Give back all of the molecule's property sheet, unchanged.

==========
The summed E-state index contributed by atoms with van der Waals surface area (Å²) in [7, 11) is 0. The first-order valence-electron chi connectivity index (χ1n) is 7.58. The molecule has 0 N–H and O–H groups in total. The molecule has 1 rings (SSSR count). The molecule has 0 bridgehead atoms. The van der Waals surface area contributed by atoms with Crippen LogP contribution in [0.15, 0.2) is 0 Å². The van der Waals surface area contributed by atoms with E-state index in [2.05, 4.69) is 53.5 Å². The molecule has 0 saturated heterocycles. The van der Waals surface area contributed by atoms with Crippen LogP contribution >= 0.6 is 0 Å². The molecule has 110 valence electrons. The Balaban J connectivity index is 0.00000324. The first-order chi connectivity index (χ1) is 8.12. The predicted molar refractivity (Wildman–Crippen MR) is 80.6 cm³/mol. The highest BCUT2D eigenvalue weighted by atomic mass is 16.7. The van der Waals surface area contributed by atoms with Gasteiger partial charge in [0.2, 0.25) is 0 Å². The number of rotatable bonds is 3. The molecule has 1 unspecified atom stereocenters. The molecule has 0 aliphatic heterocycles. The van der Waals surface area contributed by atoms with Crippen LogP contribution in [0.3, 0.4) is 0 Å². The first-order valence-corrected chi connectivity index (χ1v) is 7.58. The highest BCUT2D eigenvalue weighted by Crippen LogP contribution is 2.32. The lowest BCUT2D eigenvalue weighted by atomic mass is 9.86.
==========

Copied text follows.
The summed E-state index contributed by atoms with van der Waals surface area (Å²) in [7, 11) is 0. The first-order valence-electron chi connectivity index (χ1n) is 7.58. The molecule has 0 N–H and O–H groups in total. The molecule has 1 rings (SSSR count). The molecule has 0 bridgehead atoms. The van der Waals surface area contributed by atoms with Crippen LogP contribution in [0.15, 0.2) is 0 Å². The van der Waals surface area contributed by atoms with E-state index in [2.05, 4.69) is 53.5 Å². The molecule has 0 saturated heterocycles. The van der Waals surface area contributed by atoms with Crippen LogP contribution >= 0.6 is 0 Å². The molecule has 110 valence electrons. The Balaban J connectivity index is 0.00000324. The first-order chi connectivity index (χ1) is 8.12. The predicted molar refractivity (Wildman–Crippen MR) is 80.6 cm³/mol. The highest BCUT2D eigenvalue weighted by atomic mass is 16.7. The van der Waals surface area contributed by atoms with Gasteiger partial charge in [0.2, 0.25) is 0 Å². The number of rotatable bonds is 3. The molecule has 1 unspecified atom stereocenters. The molecule has 0 aliphatic heterocycles. The van der Waals surface area contributed by atoms with Crippen LogP contribution in [0.3, 0.4) is 0 Å². The first-order valence-corrected chi connectivity index (χ1v) is 7.58. The highest BCUT2D eigenvalue weighted by Crippen LogP contribution is 2.32. The lowest BCUT2D eigenvalue weighted by atomic mass is 9.86.